Teaching Math in the USA:
Professional Integration of High-Skilled Female Immigrants from Russia and the FSU
Research project in progress
The study explores the professional and social integration of female immigrants from Russia and the former Soviet Union with strong educational backgrounds. The object of the study is so-called “Russian math education”—a specific professional and educational niche within the sector of supplementary after-school education created by Russian (female) immigrants. Russian math schools have been proliferating across the United States since the 1990s and their number continues to grow.
The phenomenon of Russian math education is evolving at the intersection of immigration, gender, and high human capital, making it a multifaceted and extremely interesting object of study. In this project, we analyze this phenomenon from different research perspectives using the optics of different social disciplines.
Russian Math Schools as Part of Shadow Education
From the perspective of educational studies, the phenomenon of Russian math education is analyzed as part of the culturally specific sector of “shadow education.” By shadow education, scholars of education usually mean supplementary training that takes place outside the mainstream school system. Although the meaning of “shadow education” was initially identical to private supplementary tutoring aimed at preparing students for exams and tests, today this phenomenon encompasses a vast array of institutions that go beyond mere tutoring. They are varied in form, purpose, and audiences, ranging from one-on-one lessons to larger group classes.
After-school math education in the US is largely led by immigrants, who employ the teaching approaches and methods that have proved highly effective in their home countries. Russian math schools, which have spread across the US since the 1990s, seek to reproduce the effective approaches to teaching math in the Soviet Union that made the country a world leader in mathematics and the hard sciences.
While Russian math schools have great potential to improve math education, they fall outside the state’s focus because they operate in the “shadow” outside the formal education system. The project seeks to explore the possibilities for incorporating the advantages of informal Russian math education into formal school teaching.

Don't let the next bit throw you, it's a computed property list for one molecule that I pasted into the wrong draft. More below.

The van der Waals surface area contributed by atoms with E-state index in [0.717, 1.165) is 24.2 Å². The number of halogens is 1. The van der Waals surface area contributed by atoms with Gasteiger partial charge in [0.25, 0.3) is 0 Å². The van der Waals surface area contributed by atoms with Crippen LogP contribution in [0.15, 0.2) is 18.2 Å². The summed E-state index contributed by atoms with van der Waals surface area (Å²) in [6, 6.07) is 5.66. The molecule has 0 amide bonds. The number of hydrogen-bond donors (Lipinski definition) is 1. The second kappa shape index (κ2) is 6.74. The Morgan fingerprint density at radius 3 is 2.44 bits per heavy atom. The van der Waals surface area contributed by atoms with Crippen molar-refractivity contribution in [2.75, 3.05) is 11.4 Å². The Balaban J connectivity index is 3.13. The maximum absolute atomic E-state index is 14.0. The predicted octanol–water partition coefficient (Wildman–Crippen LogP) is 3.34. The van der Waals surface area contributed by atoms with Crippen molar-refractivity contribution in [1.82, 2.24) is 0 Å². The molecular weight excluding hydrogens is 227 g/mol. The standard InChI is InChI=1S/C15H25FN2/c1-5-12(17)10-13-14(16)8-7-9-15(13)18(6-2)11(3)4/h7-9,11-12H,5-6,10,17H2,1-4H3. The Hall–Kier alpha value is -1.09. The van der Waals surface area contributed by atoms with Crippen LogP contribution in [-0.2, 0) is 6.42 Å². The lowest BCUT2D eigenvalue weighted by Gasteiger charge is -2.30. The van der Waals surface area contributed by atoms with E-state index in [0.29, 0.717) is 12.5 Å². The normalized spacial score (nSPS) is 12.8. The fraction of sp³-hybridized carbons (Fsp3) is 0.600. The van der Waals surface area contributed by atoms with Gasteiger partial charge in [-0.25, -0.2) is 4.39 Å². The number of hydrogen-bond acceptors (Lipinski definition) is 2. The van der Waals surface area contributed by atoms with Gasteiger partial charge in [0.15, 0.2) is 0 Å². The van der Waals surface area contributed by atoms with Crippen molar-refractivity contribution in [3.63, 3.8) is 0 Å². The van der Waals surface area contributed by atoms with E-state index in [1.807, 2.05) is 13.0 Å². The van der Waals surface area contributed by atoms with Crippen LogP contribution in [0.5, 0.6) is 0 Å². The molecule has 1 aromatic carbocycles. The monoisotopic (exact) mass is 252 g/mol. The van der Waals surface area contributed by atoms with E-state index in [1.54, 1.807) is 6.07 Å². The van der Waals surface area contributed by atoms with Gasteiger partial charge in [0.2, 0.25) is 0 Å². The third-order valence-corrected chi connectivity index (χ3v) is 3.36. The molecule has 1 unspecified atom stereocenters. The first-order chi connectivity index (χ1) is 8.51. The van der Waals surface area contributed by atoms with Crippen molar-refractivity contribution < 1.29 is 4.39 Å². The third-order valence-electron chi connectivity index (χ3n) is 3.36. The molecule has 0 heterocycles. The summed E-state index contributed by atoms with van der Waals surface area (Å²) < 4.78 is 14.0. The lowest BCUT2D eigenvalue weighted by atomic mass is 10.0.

Russian Math Education as Ethnic Entrepreneurship
From the perspective of immigration studies, Russian immigrants’ math teaching looks like ethnic entrepreneurship or the self-employment of post-Soviet female immigrants with high human capital.
Ethnic entrepreneurship or involvement in self-employment is usually higher among immigrants than among native-born citizens. The decision to become self-employed may be the result of blocked professional mobilities, structural barriers, or the emergence of new economic opportunities. Our study seeks to understand what kind of opportunities or obstacles played the decisive role in the professional trajectories of those Russian immigrant women who have decided to become educational entrepreneurs.
The ethnic (Russian) origin of Russian math education is another research puzzle. While “Russian math” has become an “ethnic brand” of high-quality math education in many states, to what extent can it be considered an ethnic business from the perspective of immigration studies? An ethnic community is usually seen as an important resource of ethnic business, providing support to entrepreneurs starting businesses and often serving as their main customers. What cultural determinants make math education an ethnic business associated with Russian immigrants? What is the role of the Russian immigrant community in the success of Russian math education?
Gender Determinants of Russian Math Education
The professional integration of high-skilled immigrant women differs from that of high-skilled men due to the peculiarities of their gender roles within the family.
Despite the fact that the majority of immigrants to the United States in recent decades have been women, the existing literature on immigration is biased toward low-skilled male workers, particularly undocumented workers (Meyers and Jachimowicz 2003). At the same time, research on high-skilled immigrants, and especially on high-skilled female immigrants, has been limited. Most studies fail to address how gender affects immigrants’ integration (Logan and Rivera Drew 2011). In recent decades, however, a new wave of research has emerged at the intersection of gender and immigration, bringing scholarly attention to immigrant women and “engendering” migration studies. From the gender perspective, the sector of Russian math education is a great case study through which to examine the balance between gender roles as workers or as wives and the importance of Russian female immigrants’ high educational attainment for their involvement in paid employment.
Research Design and Methodology
The study employs a qualitative approach based on in-depth biographical and expert interviews. We plan to collect about 50 interviews and three case studies of different kinds of math schools. Our informants include: founders of Russian math schools; self-employed math teachers; Russian math teachers in public and private schools; parents of children in Russian math schools; alumni of these schools; and experts.